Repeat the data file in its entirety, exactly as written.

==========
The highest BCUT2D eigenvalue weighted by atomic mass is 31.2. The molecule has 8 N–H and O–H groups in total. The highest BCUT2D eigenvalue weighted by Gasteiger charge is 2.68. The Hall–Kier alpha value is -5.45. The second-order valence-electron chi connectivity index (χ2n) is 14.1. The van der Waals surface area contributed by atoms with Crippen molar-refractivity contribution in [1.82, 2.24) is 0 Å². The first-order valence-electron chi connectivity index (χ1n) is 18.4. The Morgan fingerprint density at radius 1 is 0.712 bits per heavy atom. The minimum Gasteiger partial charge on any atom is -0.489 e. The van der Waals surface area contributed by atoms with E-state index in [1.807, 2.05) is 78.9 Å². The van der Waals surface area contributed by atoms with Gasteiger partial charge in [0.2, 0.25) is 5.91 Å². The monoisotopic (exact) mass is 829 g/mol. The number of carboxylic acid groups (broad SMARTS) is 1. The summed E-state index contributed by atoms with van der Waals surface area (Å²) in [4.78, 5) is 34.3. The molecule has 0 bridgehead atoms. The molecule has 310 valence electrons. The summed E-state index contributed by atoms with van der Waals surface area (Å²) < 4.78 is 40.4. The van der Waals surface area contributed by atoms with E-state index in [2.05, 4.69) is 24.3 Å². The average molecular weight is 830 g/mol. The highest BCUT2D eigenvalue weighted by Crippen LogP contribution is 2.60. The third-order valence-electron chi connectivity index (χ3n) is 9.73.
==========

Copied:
The highest BCUT2D eigenvalue weighted by atomic mass is 31.2. The molecule has 8 N–H and O–H groups in total. The highest BCUT2D eigenvalue weighted by Gasteiger charge is 2.68. The Hall–Kier alpha value is -5.45. The second-order valence-electron chi connectivity index (χ2n) is 14.1. The van der Waals surface area contributed by atoms with Crippen molar-refractivity contribution in [1.82, 2.24) is 0 Å². The first-order valence-electron chi connectivity index (χ1n) is 18.4. The Morgan fingerprint density at radius 1 is 0.712 bits per heavy atom. The minimum Gasteiger partial charge on any atom is -0.489 e. The van der Waals surface area contributed by atoms with E-state index in [1.807, 2.05) is 78.9 Å². The van der Waals surface area contributed by atoms with Gasteiger partial charge in [0.2, 0.25) is 5.91 Å². The monoisotopic (exact) mass is 829 g/mol. The number of carboxylic acid groups (broad SMARTS) is 1. The summed E-state index contributed by atoms with van der Waals surface area (Å²) in [4.78, 5) is 34.3. The molecule has 0 bridgehead atoms. The molecule has 310 valence electrons. The summed E-state index contributed by atoms with van der Waals surface area (Å²) < 4.78 is 40.4. The van der Waals surface area contributed by atoms with E-state index in [2.05, 4.69) is 24.3 Å². The average molecular weight is 830 g/mol. The highest BCUT2D eigenvalue weighted by Crippen LogP contribution is 2.60. The third-order valence-electron chi connectivity index (χ3n) is 9.73.